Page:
Typically, speed limits are reduced in work zones to safely accommodate construction activities and motorists on the roadway. This paper presents a methodology to evaluate the temporal and spatial effects of techniques designed to encourage compliance with work zone speed limits. The evaluations were performed over short and long segments within and adjacent to an Interstate construction work zone in suburban Indianapolis, Indiana, with the use of vehicle probe data. Space mean speed was measured by using 13 Bluetooth probe data acquisition stations, which provided a random sample of unique identifiers for approximately 11% of the passing vehicles. These space mean speed data were used to compute a series of comparisons between a day with no enforcement activity and a day with exceptionally high enforcement. During enforcement, the space mean speed decreased by approximately 5 mph throughout the 12.2-mi study segment. Within 30 min after the enforcement detail ended, however, space mean speeds increased, and there was no statistically significant residual impact on the space mean speed. Even at the absolute peak of enforcement, 75% of the probe vehicles exceeded the speed limit in all but one of the segments that had a posted speed limit of 45 mph. In addition, 25% of the probe vehicles exceeded the posted limit by more than 5 mph in all 45-mph segments during peak enforcement. The study is perhaps the largest ever conducted with respect to concurrent enforcement and extensive space mean measurement. The data represent an upper bound on the impact of enforcement activity on work zone speeds and should be of interest to public agencies as they consider compliance techniques.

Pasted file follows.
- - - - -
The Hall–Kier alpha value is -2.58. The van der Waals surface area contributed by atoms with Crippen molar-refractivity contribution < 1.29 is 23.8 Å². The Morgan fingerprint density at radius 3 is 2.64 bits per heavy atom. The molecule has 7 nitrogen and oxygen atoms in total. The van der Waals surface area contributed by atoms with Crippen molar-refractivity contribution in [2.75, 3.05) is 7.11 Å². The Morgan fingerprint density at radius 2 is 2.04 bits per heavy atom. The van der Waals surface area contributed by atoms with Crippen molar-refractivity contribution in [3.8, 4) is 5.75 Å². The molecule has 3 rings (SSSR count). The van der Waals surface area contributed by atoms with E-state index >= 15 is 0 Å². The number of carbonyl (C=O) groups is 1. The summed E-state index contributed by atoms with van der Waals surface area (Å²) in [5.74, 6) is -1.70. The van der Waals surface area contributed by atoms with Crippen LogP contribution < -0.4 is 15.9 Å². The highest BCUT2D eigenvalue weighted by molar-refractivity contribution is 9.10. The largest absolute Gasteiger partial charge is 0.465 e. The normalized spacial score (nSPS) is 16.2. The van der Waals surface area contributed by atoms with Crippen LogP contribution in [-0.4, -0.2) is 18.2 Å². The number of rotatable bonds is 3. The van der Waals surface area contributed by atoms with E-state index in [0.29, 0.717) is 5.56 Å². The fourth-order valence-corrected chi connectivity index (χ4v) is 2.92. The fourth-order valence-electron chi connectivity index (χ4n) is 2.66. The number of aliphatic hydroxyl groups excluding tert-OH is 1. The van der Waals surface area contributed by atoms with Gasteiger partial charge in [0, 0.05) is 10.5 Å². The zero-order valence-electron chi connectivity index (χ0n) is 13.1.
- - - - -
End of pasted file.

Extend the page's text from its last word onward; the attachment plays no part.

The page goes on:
Publisher: Transportation Research Board
Publication Date: January 1, 2011
Source URL: Link to URL
Publication Types: Books, Reports, Papers, and Research Articles
Topics: Law Enforcement; Speed Limits; Traffic Speed; Work Zones